Amla (Phyllanthus emblica)
Amla fruit supplementation in dairy cows has emerged as an interesting new idea. An investigation was carried out regarding the effects that amla fruit could have in relation to: digestibility of nutrients, fermentation parameters and especially to the milk yield of production cows.
Amla fruit supplementation in dairy cows has emerged as an interesting new idea. An investigation was carried out regarding the effects that amla fruit could have in relation to: digestibility of nutrients, fermentation parameters and especially milk yield in production cows.
Amla (Phyllanthus emblica)
The taste of the amla fruit (Phyllanthus emblica) is sour and astringent, so it is not considered suitable for human consumption,which leads to significant food waste. Given this problem, it can be reused in animal feed. Therefore a group of scientists of Chinese and American nationality decided to investigate the effects of feeding 3 levels (g / d) of amla fruit on:
The research was based on feeding 8 Holstein cows in 2 different groups. The experimental group had 4 randomly selected cows, which were supplemented with the following amounts: 200, 400, 600 g/d of Amla with an interval of 14 days.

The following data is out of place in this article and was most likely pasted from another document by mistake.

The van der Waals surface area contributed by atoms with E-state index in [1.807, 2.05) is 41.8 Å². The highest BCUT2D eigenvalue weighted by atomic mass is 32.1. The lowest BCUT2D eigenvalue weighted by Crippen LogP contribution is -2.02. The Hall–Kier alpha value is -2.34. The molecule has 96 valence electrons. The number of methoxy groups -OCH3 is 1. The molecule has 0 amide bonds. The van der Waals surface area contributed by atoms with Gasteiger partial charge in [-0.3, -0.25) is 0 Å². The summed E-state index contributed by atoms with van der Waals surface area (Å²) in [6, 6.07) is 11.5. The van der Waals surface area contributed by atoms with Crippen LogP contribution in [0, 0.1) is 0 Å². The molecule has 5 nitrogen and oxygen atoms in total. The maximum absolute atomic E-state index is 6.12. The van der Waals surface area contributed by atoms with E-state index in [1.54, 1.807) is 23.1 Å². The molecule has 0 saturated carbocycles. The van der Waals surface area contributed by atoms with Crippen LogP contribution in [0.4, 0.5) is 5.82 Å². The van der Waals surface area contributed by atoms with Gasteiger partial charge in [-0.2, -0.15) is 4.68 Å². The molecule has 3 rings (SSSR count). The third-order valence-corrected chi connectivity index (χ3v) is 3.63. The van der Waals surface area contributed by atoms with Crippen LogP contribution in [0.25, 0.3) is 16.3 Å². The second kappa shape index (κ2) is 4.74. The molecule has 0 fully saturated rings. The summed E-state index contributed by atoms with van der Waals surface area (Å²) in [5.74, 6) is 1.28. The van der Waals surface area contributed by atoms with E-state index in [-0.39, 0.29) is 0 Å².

Effects of Amla use
The results were published in the journal Animal Feed Science and Technology. Within these, it was pointed out that their inclusion affected milk production, composition, nutrient digestibility and rumen production of short-chain fatty acids. The only parameter that was not affected was food intake.
Supplementation with FAF (fresh amla fruit) increased milk production and ECM (Determines the amount of energy in milk based on fat and protein) in lactating cows. The intake level observed with amla supplementation revealed that improved digestibility could increase daily milk production by 200 g/d and change body weight to 600 g/d compared to controls.
The inclusion of 400 g/day of FAF led to higher milk protein yield and nitrogen efficiency in milk compared to those cows that were fed 200 g/day.
Amla’s anti-nutritional factors
These factors occur when supplementing with more than 400 g/d as a natural feeding alternative. There may be anti-nutritional factors that limit the levels of fruit supplementation.
Up until now, no studies have been published evaluating the effects on the digestibility, lactation, yield and fermentation of the rumen when using fruit as a supplement for dairy cows. What could be evidenced by the study mentioned above was that it had an impact in terms of milk production and composition, milk nitrogen efficiency, ureic nitrogen in milk, short-chain fatty acid production and ammonia production.
Source: Journal Animal Feed Science and Technology
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